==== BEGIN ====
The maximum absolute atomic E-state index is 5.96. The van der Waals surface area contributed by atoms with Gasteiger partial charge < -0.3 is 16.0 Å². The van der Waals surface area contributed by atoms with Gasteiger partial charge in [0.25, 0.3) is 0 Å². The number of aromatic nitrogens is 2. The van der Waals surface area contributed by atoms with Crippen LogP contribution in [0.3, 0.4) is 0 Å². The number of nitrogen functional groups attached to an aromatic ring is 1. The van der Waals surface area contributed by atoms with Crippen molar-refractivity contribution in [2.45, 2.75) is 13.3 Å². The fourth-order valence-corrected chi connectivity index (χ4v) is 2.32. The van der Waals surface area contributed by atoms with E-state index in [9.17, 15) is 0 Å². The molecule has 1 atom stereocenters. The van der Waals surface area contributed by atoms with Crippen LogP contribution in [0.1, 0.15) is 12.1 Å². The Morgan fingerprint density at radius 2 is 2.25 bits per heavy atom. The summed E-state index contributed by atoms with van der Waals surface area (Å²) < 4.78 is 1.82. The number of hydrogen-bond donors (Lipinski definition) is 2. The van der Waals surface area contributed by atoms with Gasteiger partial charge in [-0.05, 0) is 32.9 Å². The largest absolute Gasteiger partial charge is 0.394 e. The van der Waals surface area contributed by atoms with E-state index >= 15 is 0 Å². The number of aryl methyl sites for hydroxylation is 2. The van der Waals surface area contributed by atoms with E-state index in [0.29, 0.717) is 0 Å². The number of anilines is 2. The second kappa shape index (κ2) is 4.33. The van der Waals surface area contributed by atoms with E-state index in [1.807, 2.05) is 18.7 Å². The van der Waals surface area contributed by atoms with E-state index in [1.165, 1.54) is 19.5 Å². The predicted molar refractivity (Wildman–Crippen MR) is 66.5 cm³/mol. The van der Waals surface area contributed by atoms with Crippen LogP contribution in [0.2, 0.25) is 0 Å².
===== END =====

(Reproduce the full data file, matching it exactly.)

The maximum absolute atomic E-state index is 5.96. The van der Waals surface area contributed by atoms with Gasteiger partial charge < -0.3 is 16.0 Å². The van der Waals surface area contributed by atoms with Gasteiger partial charge in [0.25, 0.3) is 0 Å². The number of aromatic nitrogens is 2. The van der Waals surface area contributed by atoms with Crippen LogP contribution in [0.3, 0.4) is 0 Å². The number of nitrogen functional groups attached to an aromatic ring is 1. The van der Waals surface area contributed by atoms with Crippen molar-refractivity contribution in [2.45, 2.75) is 13.3 Å². The fourth-order valence-corrected chi connectivity index (χ4v) is 2.32. The van der Waals surface area contributed by atoms with E-state index in [9.17, 15) is 0 Å². The molecule has 1 atom stereocenters. The van der Waals surface area contributed by atoms with Crippen LogP contribution in [0.1, 0.15) is 12.1 Å². The Morgan fingerprint density at radius 2 is 2.25 bits per heavy atom. The summed E-state index contributed by atoms with van der Waals surface area (Å²) < 4.78 is 1.82. The number of hydrogen-bond donors (Lipinski definition) is 2. The van der Waals surface area contributed by atoms with Gasteiger partial charge in [-0.05, 0) is 32.9 Å². The largest absolute Gasteiger partial charge is 0.394 e. The van der Waals surface area contributed by atoms with E-state index >= 15 is 0 Å². The number of aryl methyl sites for hydroxylation is 2. The van der Waals surface area contributed by atoms with E-state index in [0.29, 0.717) is 0 Å². The number of anilines is 2. The second kappa shape index (κ2) is 4.33. The van der Waals surface area contributed by atoms with E-state index in [1.807, 2.05) is 18.7 Å². The van der Waals surface area contributed by atoms with E-state index in [1.165, 1.54) is 19.5 Å². The predicted molar refractivity (Wildman–Crippen MR) is 66.5 cm³/mol. The van der Waals surface area contributed by atoms with Crippen LogP contribution in [0.2, 0.25) is 0 Å².